Published by Crown on March 10, 2015
On May 1, 1915, with WWI entering its tenth month, a luxury ocean liner as richly appointed as an English country house sailed out of New York, bound for Liverpool, carrying a record number of children and infants. The passengers were surprisingly at ease, even though Germany had declared the seas around Britain to be a war zone. For months, German U-boats had brought terror to the North Atlantic. But the Lusitania was one of the era’s great transatlantic “Greyhounds”—the fastest liner then in service—and her captain, William Thomas Turner, placed tremendous faith in the gentlemanly strictures of warfare that for a century had kept civilian ships safe from attack.
Germany, however, was determined to change the rules of the game, and Walther Schwieger, the captain of Unterseeboot-20, was happy to oblige. Meanwhile, an ultra-secret British intelligence unit tracked Schwieger’s U-boat, but told no one. As U-20 and the Lusitania made their way toward Liverpool, an array of forces both grand and achingly small—hubris, a chance fog, a closely guarded secret, and more—all converged to produce one of the great disasters of history.
It is a story that many of us think we know but don’t, and Erik Larson tells it thrillingly, switching between hunter and hunted while painting a larger portrait of America at the height of the Progressive Era. Full of glamour and suspense, Dead Wake brings to life a cast of evocative characters, from famed Boston bookseller Charles Lauriat to pioneering female architect Theodate Pope to President Woodrow Wilson, a man lost to grief, dreading the widening war but also captivated by the prospect of new love.
Gripping and important, Dead Wake captures the sheer drama and emotional power of a disaster whose intimate details and true meaning have long been obscured by history.
Here’s what I knew about the Lusitania prior to reading Dead Wake: Germany torpedoed and sunk a passenger ship in the Atlantic during WWI. Here’s what I know now: a whole lot more, thanks to Erik Larson’s meticulously researched and sourced book. It’s been a long time since my high school history classes, but I know that not a lot of attention was paid to WWI, and if the Lusitania was mentioned at all, it probably got a sentence in a text book. I suspect that this is even more true today. Thankfully, there are authors like Larson who can fill in these big blanks.
The main point of Dead Wake is that the loss of more than one thousand lives didn’t have to happen. But a series of events, both trivial and major, and unintentional and deliberate, put the Lusitania on a fatal course. What if the captain of the ship hadn’t taken a few extra minutes to chat with his niece before setting off from New York? What if Cunard hadn’t ordered all of its ships to travel more slowly in order to save money? What if Britain had sent a destroyer to escort the Lusitania through the dangerous waters around Great Britain and Ireland? And, most tragically of all, since Britain had cracked codes that allowed them to read all the transmissions between German U-boats and to plot their locations, why didn’t they warn the captain that he was heading right towards a submarine commanded by a man who had previously demonstrated his ruthlessness by sinking neutral ships?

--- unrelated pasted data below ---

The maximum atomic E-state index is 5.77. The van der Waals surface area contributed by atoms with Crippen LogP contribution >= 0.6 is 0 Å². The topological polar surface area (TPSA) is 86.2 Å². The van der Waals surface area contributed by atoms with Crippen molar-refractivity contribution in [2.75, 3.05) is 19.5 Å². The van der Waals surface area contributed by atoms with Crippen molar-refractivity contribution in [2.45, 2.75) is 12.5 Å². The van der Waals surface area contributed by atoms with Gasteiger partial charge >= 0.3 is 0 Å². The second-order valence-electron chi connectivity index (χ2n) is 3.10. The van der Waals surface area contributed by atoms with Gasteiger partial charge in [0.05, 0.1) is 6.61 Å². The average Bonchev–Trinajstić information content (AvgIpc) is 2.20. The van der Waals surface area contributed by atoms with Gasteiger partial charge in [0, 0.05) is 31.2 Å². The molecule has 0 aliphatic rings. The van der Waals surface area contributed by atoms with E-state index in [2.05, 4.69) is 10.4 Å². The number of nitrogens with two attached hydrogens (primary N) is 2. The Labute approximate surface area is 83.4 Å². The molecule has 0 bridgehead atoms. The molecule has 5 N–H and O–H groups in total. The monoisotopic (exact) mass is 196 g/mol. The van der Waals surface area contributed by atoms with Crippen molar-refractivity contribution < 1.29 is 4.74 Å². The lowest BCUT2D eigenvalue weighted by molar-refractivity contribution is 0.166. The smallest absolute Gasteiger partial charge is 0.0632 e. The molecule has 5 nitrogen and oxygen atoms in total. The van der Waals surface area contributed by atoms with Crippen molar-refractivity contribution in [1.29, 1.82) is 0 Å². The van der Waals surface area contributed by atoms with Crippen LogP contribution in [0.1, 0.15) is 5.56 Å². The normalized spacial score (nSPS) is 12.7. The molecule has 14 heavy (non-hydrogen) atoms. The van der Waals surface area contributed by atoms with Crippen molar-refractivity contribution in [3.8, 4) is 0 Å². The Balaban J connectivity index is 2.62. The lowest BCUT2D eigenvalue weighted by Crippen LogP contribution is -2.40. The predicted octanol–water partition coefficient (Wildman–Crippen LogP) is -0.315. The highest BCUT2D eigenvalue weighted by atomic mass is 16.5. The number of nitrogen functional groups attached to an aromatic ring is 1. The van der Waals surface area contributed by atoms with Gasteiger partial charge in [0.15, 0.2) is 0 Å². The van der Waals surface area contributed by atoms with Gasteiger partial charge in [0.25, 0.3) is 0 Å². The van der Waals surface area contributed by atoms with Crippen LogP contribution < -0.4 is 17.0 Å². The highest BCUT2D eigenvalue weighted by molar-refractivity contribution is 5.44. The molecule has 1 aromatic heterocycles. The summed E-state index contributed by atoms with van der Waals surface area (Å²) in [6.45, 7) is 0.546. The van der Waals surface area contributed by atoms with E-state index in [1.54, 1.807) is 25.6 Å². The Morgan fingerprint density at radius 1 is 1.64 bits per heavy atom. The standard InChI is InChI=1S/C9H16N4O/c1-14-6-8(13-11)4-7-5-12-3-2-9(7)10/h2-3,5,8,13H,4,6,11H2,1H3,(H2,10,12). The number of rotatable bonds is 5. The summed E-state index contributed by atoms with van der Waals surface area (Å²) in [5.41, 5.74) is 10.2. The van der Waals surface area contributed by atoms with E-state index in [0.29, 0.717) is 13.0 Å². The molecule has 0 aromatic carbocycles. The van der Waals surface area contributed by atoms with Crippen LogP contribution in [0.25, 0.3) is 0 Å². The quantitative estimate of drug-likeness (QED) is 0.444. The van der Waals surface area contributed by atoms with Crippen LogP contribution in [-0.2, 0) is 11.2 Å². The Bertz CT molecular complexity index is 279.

The most fascinating person in this story is Walther Schwieger, the commander of the sub that sunk Lusitania. Schwieger kept very detailed notes, almost in a diary fashion, during his patrols. In addition to noting the types and sizes of ships that he destroyed, he occasionally lets through thoughts that give insight into the man who would eventually knowingly sink a ship filled with civilian men, women, and children. To Germany, the Lusitania was an irresistible prize and a chance to show off Germany’s naval superiority. The Lusitania was the grandest of ocean liners and considered unsinkable. (Where have we heard that before?)
Larson helps bring to life a number of the passengers on board, using their own writings. These people, for the most part, were excited for the journey from New York to Liverpool, even though they would be traveling through waters that would almost certainly contain U-boats. At that time, it was inconceivable that Germany would attack a passenger ship. So the passengers (the first class ones, anyway) were free to to enjoy luxurious meals, sunshine on the deck, and a bit of gambling, while ignoring the raging war.
Dead Wake is among the best works of non-fiction I’ve read. It reads like a thrilling and horrific novel with rich characters, and while Germany and Schwieger, in particular, are the main villains in this story, questions must be asked of the “heroes,” as well. Woodrow Wilson was determined to keep America out of war, and for a long time, he succeeded. What if he had joined our allies sooner? Most disturbingly, why didn’t Britain make an effort to protect the Lusitania? Was it incompetence, or was it done deliberately, with the decision to sacrifice a thousand lives in order to force America to join the war?
The only fault I will find with Dead Wake is the lack of any photos or illustrations, aside from a bland map of the southern parts of Great Britain and Ireland. It seems like a strange omission in a story that was so well-researched.
Note: This review is based on a finished copy provided by the publisher.